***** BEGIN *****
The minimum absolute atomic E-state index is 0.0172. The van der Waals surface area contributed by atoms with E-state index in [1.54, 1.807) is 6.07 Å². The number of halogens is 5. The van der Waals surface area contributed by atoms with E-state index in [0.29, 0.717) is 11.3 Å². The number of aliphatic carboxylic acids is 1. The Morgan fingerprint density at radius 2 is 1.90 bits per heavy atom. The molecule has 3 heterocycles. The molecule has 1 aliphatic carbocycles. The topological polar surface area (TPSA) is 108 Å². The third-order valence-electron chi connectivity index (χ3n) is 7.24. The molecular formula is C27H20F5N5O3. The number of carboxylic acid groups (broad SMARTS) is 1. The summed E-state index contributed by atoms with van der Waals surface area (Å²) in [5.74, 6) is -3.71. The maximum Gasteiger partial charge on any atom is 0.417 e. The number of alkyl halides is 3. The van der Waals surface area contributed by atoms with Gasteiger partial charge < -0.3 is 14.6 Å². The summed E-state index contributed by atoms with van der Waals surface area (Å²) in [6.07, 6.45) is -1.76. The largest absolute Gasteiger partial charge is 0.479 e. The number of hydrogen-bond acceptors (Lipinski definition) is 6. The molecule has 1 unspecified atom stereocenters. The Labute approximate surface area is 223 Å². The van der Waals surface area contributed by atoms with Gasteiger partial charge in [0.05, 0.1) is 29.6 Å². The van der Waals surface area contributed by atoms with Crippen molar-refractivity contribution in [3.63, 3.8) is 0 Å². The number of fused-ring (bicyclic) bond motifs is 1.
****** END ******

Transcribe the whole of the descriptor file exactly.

The minimum absolute atomic E-state index is 0.0172. The van der Waals surface area contributed by atoms with E-state index in [1.54, 1.807) is 6.07 Å². The number of halogens is 5. The van der Waals surface area contributed by atoms with E-state index in [0.29, 0.717) is 11.3 Å². The number of aliphatic carboxylic acids is 1. The Morgan fingerprint density at radius 2 is 1.90 bits per heavy atom. The molecule has 3 heterocycles. The molecule has 1 aliphatic carbocycles. The topological polar surface area (TPSA) is 108 Å². The third-order valence-electron chi connectivity index (χ3n) is 7.24. The molecular formula is C27H20F5N5O3. The number of carboxylic acid groups (broad SMARTS) is 1. The summed E-state index contributed by atoms with van der Waals surface area (Å²) in [5.74, 6) is -3.71. The maximum Gasteiger partial charge on any atom is 0.417 e. The number of alkyl halides is 3. The van der Waals surface area contributed by atoms with Gasteiger partial charge < -0.3 is 14.6 Å². The summed E-state index contributed by atoms with van der Waals surface area (Å²) in [6.07, 6.45) is -1.76. The largest absolute Gasteiger partial charge is 0.479 e. The number of hydrogen-bond acceptors (Lipinski definition) is 6. The molecule has 1 unspecified atom stereocenters. The Labute approximate surface area is 223 Å². The van der Waals surface area contributed by atoms with Gasteiger partial charge in [0.05, 0.1) is 29.6 Å². The van der Waals surface area contributed by atoms with Crippen molar-refractivity contribution in [3.63, 3.8) is 0 Å². The number of fused-ring (bicyclic) bond motifs is 1.